Employers look forward to 'Greenfields reform'

Experts say it will 'boost business' and 'create jobs'

Employers look forward to 'Greenfields reform'

The Australian Chamber of Commerce and Industry (ACCI) had recently applauded the commitment of the re-elected Coalition government to lengthen the period of new greenfields agreements.

Different employers and businesses have stated that extending new greenfields agreements to six years is “an important step towards genuine and structural workplace reform that will stimulate investment and deliver new employment opportunities.”

The Fair Work Commission (FWC) explained that “Greenfields” is a type of enterprise agreement for a business that is genuinely new and does not have employees yet.

Employers make greenfields enterprise agreements when:

  • They are starting or plan to set up a “genuinely new” business, activity, project or undertaking; and
  • They have not yet hired the people who will work under the agreement.

The FWC further said that these agreements are made when the employer has not yet employed any of the persons who will be “necessary for the normal conduct of the enterprise and who will be covered by the agreement.”

When referring to a location, “greenfields” relates to a place for a business where there has not previously been any building or relating to any enterprise that is “becoming active in a market where there has been little or no previous activity.”

As of date, greenfields agreements cannot be extended beyond four years after FWC’s approval. “As industrial action may be taken after an agreement has expired, businesses may face significant uncertainty and onerous additional costs when they can least afford it,” ACCI said in a media release. However, extending greenfields agreements to last six years will “protect major projects from the risk of delay, disruption and cost blowouts resulting from uncertainty and unnecessary disputation,” ACCI chief executive Andrew McKellar said.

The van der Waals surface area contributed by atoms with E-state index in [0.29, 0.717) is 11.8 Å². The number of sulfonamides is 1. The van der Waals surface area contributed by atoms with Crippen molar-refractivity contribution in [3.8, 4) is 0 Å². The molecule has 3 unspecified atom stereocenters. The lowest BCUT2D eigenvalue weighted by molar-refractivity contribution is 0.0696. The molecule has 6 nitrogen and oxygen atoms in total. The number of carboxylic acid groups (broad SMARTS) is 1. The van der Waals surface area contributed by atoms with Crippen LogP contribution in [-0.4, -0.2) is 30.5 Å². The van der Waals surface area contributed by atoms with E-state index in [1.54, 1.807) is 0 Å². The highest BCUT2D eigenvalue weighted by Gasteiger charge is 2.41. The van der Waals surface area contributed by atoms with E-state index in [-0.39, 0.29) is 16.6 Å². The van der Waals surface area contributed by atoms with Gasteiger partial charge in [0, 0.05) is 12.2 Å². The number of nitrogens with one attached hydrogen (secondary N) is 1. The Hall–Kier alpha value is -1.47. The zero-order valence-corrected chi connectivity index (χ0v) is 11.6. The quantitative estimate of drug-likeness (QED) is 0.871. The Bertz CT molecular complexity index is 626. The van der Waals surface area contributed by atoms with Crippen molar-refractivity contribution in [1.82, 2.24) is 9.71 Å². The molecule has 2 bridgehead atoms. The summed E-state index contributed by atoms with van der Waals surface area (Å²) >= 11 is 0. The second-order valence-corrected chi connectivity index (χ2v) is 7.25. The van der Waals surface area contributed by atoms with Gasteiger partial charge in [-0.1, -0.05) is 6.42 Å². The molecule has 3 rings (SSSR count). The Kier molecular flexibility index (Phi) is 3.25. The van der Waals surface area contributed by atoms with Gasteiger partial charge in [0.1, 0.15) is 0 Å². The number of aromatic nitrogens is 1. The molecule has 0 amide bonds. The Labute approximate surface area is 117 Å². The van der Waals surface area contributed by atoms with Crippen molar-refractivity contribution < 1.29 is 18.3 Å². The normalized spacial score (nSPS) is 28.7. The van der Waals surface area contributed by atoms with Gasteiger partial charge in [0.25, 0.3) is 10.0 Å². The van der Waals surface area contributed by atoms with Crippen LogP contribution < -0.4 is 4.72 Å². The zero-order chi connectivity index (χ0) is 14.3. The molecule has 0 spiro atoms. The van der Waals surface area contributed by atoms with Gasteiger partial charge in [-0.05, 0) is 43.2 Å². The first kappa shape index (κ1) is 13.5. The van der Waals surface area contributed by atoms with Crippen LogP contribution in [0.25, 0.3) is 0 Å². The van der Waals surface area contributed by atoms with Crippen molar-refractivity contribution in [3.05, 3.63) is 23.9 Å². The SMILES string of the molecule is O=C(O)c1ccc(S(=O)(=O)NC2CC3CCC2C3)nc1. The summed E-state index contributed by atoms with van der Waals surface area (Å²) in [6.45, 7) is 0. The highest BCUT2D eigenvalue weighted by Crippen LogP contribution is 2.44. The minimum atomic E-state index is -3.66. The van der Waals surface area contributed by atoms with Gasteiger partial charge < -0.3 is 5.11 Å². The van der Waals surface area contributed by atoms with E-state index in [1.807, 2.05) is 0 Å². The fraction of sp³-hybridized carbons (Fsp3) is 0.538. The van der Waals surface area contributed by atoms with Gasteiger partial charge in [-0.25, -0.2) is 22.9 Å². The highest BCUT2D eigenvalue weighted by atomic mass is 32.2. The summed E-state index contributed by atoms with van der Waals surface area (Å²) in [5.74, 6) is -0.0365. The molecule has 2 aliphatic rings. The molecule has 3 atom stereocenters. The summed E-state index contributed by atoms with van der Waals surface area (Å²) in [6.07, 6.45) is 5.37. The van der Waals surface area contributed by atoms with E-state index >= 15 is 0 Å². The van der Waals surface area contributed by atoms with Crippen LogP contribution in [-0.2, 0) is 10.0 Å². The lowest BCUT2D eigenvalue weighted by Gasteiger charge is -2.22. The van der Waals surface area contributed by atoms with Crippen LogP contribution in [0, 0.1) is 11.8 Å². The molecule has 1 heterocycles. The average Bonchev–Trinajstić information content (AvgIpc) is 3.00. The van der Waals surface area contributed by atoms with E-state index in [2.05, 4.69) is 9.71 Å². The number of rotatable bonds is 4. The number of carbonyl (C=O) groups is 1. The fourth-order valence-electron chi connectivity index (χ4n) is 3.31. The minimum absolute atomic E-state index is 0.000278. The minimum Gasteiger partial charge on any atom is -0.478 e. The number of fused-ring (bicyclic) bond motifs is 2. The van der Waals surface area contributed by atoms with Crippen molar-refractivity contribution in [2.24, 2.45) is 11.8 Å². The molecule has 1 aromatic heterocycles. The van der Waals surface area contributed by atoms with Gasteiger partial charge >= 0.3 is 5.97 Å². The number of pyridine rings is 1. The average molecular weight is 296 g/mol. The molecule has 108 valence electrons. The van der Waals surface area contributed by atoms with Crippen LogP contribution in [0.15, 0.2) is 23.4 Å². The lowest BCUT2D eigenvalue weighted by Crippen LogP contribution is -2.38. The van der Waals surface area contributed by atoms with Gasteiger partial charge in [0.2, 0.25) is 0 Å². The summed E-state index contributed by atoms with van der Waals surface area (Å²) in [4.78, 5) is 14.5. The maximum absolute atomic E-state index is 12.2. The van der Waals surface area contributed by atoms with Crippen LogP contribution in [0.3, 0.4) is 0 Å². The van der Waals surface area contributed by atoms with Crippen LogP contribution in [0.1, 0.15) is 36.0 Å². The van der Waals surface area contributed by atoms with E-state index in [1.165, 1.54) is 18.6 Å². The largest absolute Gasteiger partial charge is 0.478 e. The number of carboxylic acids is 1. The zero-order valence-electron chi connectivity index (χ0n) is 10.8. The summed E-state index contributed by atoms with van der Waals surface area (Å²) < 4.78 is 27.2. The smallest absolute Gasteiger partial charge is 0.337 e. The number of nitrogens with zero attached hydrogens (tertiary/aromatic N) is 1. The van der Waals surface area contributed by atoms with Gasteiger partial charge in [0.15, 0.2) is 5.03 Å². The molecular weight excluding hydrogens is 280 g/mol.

“This reform gets the balance right.  Workers will have the continued security of very highly paid arrangements for six years, and businesses with projects worth more than $500 million will have the assurance that workplace agreements will last the duration of the project,” McKellar said.

The ACCI is also optimistic that the reform would benefit investors, employers and employees as it is projected to encourage investments across the country.

“With the continued growth in Australia’s vibrant mineral and energy sectors, and an ambitious pipeline of new infrastructure investment set for the years ahead, this reform will provide businesses with the certainty and confidence that major projects will be completed on time and on budget,” McKellar said.

As for the Labor opposition, it has yet to commit to the said reform. ACCI said it is a “critical test for Labor,” noting that “bipartisan commitment to support greenfields reform would demonstrate that Australia is once more open for businesses.”

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